We have written in a previous policy white paper about collaboration between Immunization Information System (IIS) projects and Health Information Exchange (HIE) networks, and a second more technical white paper about options for interoperability between IIS and electronic health record (EHR) systems. We described a range of interoperability options for EHR users and IIS and the strengths and challenges of each alternative:
The most common approach used by IIS is understandably the least sophisticated: EHR systems establish point-to-point interfaces with an IIS for the purpose of sending immunizations to the IIS or querying the IIS for immunization histories and forecasts. These transactions are stipulated in the Meaningful Use regulations. An HIE plays no part in this type of interoperability, though a vendor “hub” might be used to enable the communications. Because the IIS community has selected SOAP-based Web Services as the standard for communications between EHRs and IIS these point-to-point communications are well supported. IIS retain the most control over this type of interface, though with increased control comes increased responsibility: both the IIS and clinical site need to ensure that the interface is properly configured and operating at all times. When the number of sites increases, the effort to ensure smooth communications also increases at least proportionately.
The next type of approach – a pass-through approach – allows HIEs to facilitate the transport of messages from EHRs to and from IIS but without any examination or modification of the messages themselves. This approach offers an interesting paradox: on the one hand, the IIS experiences a simplified set of interfaces to configure and maintain. Only a single interface needs to be put in place to the HIE to enable messages from all sites connected to that HIE to be supported. Some states have mandated this type of connectivity to reduce the number of interfaces coming into State government, often creating a single state “hub” for all communications. However, when it comes time to manage a failing or unreliable connection, it can sometimes be more difficult to troubleshoot an interface which has an HIE sitting in its path. The IIS can only trace its communications back to the HIE, not all the way to the source site, and is dependent on the HIE to troubleshoot further. In most states that have implemented this type of communications it seems that the benefits have largely outweighed the challenges.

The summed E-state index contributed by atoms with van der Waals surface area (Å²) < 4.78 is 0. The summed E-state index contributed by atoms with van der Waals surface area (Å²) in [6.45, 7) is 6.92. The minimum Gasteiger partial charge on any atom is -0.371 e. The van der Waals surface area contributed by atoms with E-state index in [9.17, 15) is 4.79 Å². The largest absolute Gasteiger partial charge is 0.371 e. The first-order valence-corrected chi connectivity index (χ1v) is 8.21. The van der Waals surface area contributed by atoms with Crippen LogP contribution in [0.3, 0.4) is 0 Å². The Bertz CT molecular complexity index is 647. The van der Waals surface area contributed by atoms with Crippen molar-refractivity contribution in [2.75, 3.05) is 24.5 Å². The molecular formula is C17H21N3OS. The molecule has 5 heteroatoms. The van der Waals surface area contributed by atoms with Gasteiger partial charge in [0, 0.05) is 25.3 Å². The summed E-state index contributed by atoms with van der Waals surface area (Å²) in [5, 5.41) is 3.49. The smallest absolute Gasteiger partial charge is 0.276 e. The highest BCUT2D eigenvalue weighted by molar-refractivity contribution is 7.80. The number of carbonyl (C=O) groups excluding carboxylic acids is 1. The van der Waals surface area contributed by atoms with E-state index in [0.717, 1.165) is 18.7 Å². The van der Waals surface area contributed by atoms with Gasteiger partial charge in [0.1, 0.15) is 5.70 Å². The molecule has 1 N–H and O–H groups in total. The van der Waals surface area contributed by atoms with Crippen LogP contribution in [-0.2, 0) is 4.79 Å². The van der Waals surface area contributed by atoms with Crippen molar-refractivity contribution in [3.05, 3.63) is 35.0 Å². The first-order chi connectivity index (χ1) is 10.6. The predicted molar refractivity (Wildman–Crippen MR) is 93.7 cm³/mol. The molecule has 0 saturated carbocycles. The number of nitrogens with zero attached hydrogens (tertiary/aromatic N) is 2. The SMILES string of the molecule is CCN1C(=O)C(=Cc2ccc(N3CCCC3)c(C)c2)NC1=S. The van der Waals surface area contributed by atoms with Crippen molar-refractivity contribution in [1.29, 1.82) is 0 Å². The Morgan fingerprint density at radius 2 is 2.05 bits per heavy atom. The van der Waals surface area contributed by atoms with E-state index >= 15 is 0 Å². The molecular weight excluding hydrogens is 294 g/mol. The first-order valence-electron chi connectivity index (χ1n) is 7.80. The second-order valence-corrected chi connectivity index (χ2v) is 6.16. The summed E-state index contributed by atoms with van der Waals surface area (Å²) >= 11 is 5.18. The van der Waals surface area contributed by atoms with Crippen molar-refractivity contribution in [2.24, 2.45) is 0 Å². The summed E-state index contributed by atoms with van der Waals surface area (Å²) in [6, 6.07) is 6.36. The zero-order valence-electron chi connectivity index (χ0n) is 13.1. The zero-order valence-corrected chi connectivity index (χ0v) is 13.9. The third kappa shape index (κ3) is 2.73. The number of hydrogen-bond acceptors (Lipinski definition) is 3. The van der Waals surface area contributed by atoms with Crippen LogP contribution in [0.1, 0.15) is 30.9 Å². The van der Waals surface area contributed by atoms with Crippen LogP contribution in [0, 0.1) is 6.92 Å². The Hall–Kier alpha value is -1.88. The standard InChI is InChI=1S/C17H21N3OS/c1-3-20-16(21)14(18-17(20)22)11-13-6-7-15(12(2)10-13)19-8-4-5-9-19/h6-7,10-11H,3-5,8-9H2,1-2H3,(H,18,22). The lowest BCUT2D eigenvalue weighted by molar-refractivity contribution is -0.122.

The intermediated approach has the most HIE involvement. In this approach, the HIE itself is the entity actually interfacing with the IIS, not the source EHR system. The clinical site sends and receives data to/from the HIE, which in turn sends and receives data on behalf of the clinical site. The purpose of this type of intermediation is to add value or services to the transaction. This can take several forms, including (but not limited to):
|Transformation||Converting the data from the EHR into a format required by the IIS|
|Quality Assurance||Ensuring that the data submitted by the EHR meets the data quality standards of the IIS which could relate to content, format, or both|
|Aggregation||Collecting data about the same patient from multiple clinical sites and submitting a more complete record to the IIS|
|Consolidation||Combining data received from an IIS with other data about the same patient from other sources before returning it to the EHR system|
This type of approach can offer clinical users much-needed assistance in both creating and using standards-compliant data, but it can introduce even more challenges for an IIS as it can become even harder to trace the original of a communications- or data-related problem. If the HIE takes increasing levels of responsibility for services related to data coming to/from an IIS it must also provide increasing levels of support to both its clinical members and its public health partners. It is also important to ensure for the clinical organizations’ sake that services provided by HIEs do not interfere with the requirements of the CMS EHR Incentive Programs; for instance, an HIE that formats and sends immunization messages to an IIS for the purpose of fulfilling Meaningful Use must itself use certified EHR technology or the transactions do not qualify for that provider or organization.
Where do we go from here?
As we observed in the technical white paper, IIS and HIE projects need to work together to determine which option is best. In large part, choices will depend on how stakeholders wish for the HIE to be involved in IIS data exchange – both short‐term and long‐term. Projects should consider HIE intermediation within the context of overall long‐term HIE/public health data exchange strategy. And the core advice we offered both IIS and HIE projects in the earlier policy white paper still stands:
- Communicate whether you collaborate or not. Whether projects decide to collaborate or not, they need to have open, honest, ongoing channels of communication.
- Know when to compromise, and when to stick to your guns. Both IIS and HIE have primary, somewhat overlapping missions, but they do approach healthcare from different perspectives, with different drivers, and different constraints.
- Leverage where it’s sensible. Though IIS and HIEs have evolved quite differently, they share some common objectives and often have differing capabilities, in today’s environment of resource constraint organizations cannot afford needless redundancy.
- Strive for coherence from the customer’s point of view. IIS and HIE projects should craft service portfolios that are complimentary and coherent from the customer’s point of view.
- Be civil and respectful. You never know when today’s competitor will be tomorrow’s collaborator.
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